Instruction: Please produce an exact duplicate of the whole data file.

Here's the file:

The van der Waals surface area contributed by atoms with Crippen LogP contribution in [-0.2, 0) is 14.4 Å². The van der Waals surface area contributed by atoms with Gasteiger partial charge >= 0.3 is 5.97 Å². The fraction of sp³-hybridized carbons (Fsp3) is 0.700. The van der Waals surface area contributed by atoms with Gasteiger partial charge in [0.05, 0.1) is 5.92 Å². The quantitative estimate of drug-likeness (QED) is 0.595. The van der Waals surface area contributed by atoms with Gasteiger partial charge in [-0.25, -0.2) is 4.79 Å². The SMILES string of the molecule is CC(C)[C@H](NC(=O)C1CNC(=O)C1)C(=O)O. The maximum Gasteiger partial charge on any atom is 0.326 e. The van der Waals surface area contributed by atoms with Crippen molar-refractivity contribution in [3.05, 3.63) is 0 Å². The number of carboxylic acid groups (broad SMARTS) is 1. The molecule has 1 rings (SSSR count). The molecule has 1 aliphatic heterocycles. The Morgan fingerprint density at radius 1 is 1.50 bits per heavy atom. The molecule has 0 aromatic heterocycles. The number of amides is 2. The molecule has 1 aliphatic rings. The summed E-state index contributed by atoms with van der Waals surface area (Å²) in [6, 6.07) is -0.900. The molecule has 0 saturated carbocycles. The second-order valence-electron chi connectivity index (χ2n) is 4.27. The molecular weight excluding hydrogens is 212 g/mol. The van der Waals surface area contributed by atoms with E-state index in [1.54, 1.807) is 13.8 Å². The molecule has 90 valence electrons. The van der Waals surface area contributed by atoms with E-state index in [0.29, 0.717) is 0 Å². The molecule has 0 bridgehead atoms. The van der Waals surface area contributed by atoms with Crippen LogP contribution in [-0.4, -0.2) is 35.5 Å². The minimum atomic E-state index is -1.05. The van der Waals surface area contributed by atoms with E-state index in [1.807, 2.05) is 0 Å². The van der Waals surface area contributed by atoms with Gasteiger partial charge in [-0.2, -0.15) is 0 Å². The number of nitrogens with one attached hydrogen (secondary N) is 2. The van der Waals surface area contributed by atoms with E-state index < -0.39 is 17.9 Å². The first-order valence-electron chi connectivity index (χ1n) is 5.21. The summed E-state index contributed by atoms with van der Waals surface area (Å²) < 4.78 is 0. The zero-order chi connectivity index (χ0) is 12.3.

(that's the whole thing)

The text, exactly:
The van der Waals surface area contributed by atoms with Crippen LogP contribution in [-0.2, 0) is 14.4 Å². The van der Waals surface area contributed by atoms with Gasteiger partial charge >= 0.3 is 5.97 Å². The fraction of sp³-hybridized carbons (Fsp3) is 0.700. The van der Waals surface area contributed by atoms with Gasteiger partial charge in [0.05, 0.1) is 5.92 Å². The quantitative estimate of drug-likeness (QED) is 0.595. The van der Waals surface area contributed by atoms with Gasteiger partial charge in [-0.25, -0.2) is 4.79 Å². The SMILES string of the molecule is CC(C)[C@H](NC(=O)C1CNC(=O)C1)C(=O)O. The maximum Gasteiger partial charge on any atom is 0.326 e. The van der Waals surface area contributed by atoms with Crippen molar-refractivity contribution in [3.05, 3.63) is 0 Å². The number of carboxylic acid groups (broad SMARTS) is 1. The molecule has 1 rings (SSSR count). The molecule has 1 aliphatic heterocycles. The Morgan fingerprint density at radius 1 is 1.50 bits per heavy atom. The molecule has 0 aromatic heterocycles. The number of amides is 2. The molecule has 1 aliphatic rings. The summed E-state index contributed by atoms with van der Waals surface area (Å²) in [6, 6.07) is -0.900. The molecule has 0 saturated carbocycles. The second-order valence-electron chi connectivity index (χ2n) is 4.27. The molecular weight excluding hydrogens is 212 g/mol. The van der Waals surface area contributed by atoms with E-state index in [1.54, 1.807) is 13.8 Å². The molecule has 90 valence electrons. The van der Waals surface area contributed by atoms with E-state index in [0.29, 0.717) is 0 Å². The molecule has 0 bridgehead atoms. The van der Waals surface area contributed by atoms with Crippen LogP contribution in [-0.4, -0.2) is 35.5 Å². The minimum atomic E-state index is -1.05. The van der Waals surface area contributed by atoms with E-state index in [1.807, 2.05) is 0 Å². The van der Waals surface area contributed by atoms with Gasteiger partial charge in [-0.2, -0.15) is 0 Å². The number of nitrogens with one attached hydrogen (secondary N) is 2. The van der Waals surface area contributed by atoms with E-state index < -0.39 is 17.9 Å². The first-order valence-electron chi connectivity index (χ1n) is 5.21. The summed E-state index contributed by atoms with van der Waals surface area (Å²) < 4.78 is 0. The zero-order chi connectivity index (χ0) is 12.3.